So let's go - let's hear your's, seydlitz, and everybody else's and get going on our reading for the new year...

  7. OK, you guys go for this one. I'll sit this one out, since like Andy, I'm coined out.

    My selection? On strategy, there's a nice new one out by John Stone titled "Military Strategy" which I'm reading at the moment, and will have finished soon, so by my own rules can't suggest that one.

    So, the one I'd suggest is Jack Beeching's "The Chinese Opium Wars" which I have it on my stack to read, but have not got around to yet. Printed in 1975 is seems the best history (in terms of balance to date) and should be available in most libraries, in paperback and of course used . . .

  8. The Lalwani & Shifrinson might be a good "pre-season game" to get us into some kind of a framework and pattern, while confining it to an initially short selection available to everyone.

    I have access to the Leonard book via my B&N NOOK, so that's workable.

  9. Count me in. I am fine with Kilcullen's book. Just got a copy from the library. Looking at the first few pages it seems to me it is NOT entirely a book about how to do COIN. Rather more like 'how-to-not-piss-off-the-locals-and-end-up-stuck-doing-COIN'.

    For a future read I am fine with all the suggestions given so far, especially the one on the opium wars. Svenn's choice of Leonard's book strikes me as extremely interesting also. Although I note from the cover shown on Amazon that the foreword was written by MajGen Scales of Fox News fame and who was also a counselor to Rumsfeld. But I would vote for this one anyway, the subject matter is worth a look and a critique.

    Sometime next year I was thinking of proposing "How Wars End" by Gideon Rose. The author is editor of 'Foreign Affairs'.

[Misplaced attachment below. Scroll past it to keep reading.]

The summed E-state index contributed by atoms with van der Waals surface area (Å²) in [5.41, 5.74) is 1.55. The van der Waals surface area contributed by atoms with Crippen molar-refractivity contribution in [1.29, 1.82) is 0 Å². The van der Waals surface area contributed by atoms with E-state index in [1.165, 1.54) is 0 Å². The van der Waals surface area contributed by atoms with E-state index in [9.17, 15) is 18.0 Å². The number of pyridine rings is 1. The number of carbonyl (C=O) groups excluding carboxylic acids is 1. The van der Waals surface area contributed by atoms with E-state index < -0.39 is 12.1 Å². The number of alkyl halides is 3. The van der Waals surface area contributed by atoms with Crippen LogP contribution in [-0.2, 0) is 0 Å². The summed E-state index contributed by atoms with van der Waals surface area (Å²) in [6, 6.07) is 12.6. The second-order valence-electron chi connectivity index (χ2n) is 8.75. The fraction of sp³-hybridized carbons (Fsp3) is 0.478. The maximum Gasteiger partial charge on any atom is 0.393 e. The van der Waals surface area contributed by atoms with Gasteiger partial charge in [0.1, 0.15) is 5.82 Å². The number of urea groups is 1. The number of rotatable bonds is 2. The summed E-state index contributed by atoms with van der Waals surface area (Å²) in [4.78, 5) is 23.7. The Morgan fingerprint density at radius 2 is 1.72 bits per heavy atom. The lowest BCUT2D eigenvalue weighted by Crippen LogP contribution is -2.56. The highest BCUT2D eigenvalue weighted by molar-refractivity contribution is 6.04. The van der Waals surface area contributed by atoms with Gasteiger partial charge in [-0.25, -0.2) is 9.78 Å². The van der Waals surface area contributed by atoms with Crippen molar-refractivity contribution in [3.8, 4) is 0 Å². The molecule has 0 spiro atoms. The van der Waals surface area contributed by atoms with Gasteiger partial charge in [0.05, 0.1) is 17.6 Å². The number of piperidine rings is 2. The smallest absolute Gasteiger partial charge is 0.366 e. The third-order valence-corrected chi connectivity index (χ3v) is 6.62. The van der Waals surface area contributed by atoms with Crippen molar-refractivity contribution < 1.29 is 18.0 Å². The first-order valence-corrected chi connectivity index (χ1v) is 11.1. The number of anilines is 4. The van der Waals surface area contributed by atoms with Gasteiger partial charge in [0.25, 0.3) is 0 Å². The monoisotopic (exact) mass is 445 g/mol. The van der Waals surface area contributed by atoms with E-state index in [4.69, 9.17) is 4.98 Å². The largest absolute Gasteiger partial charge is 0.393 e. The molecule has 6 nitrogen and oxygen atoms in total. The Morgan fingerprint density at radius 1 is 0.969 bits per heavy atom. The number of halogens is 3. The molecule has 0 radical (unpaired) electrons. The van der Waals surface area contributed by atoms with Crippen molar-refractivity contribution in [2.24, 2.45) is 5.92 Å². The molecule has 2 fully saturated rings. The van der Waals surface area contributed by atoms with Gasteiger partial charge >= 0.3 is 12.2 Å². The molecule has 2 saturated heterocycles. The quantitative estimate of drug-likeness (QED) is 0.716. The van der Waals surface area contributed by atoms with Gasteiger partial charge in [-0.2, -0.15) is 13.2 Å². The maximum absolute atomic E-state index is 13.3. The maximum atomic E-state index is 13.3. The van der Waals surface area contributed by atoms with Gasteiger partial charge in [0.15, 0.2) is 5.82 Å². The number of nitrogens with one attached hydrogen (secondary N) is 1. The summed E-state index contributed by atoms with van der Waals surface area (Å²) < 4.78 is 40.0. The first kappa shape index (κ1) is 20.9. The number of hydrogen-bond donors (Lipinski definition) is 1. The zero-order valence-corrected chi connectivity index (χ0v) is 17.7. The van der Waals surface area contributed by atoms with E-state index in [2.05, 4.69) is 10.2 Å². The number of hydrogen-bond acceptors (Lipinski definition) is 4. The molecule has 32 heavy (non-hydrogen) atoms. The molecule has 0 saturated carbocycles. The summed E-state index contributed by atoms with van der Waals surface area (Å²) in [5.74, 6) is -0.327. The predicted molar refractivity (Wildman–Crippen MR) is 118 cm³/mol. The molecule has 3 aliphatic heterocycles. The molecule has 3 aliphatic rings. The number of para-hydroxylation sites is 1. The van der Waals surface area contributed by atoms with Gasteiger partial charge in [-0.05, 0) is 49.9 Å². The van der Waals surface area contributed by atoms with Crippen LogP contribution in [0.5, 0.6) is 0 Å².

10. Mike, the Rose Book would be good, as well as a similar book by Col Matthew Moten (USMA faculty)

    "Between War and Peace: How America Ends Its Wars"

  11. "Fareed Zakaria, who for all his wide-ranging geopolitical views seems to know about guerrilla war what a cow knows about the Council of Trent, "

    Remember that for every guy who knows enough to pour p*ss out of their boots, there's at least 10 whose job it is to drink it, and say 'that's great, boss!'.

    Fareed served as a propagandist for the Iraq War. Perhaps he's learned, but that isn't likely.

  12. I've read the Rose book. Worth reading . . .

  13. If we're thinking about the Opium Wars, I'll suggest an alternative for the history buffs: Trask's "The War With Spain in 1898" -

    I've always been interested in this, our first open foray into imperial/colonial war. Trask is supposed to do a good job on it...

  14. And I'd say that the Rose and Moten works cover much the same ground, so if we're interested we should choose one of the other.

    I've skimmed Rose and was impressed by his scholarship, not so much by his conclusions ("Plan ahead" is pretty common-sensical until you realize that nobody yet has had the genius to foresee the complications arising from the conclusion of war...). But eithe one would be worth a bit more consideration...

  15. Have read Trask as well, but would be of course willing to participate . . .

  16. Barry: "Fareed served as a propagandist for the Iraq War. Perhaps he's learned, but that isn't likely."

    Why should he learn? He's well-paid to stay eloquent and ignorant.

  17. chief,
    maybe u should keep this entry posted until 15 nov.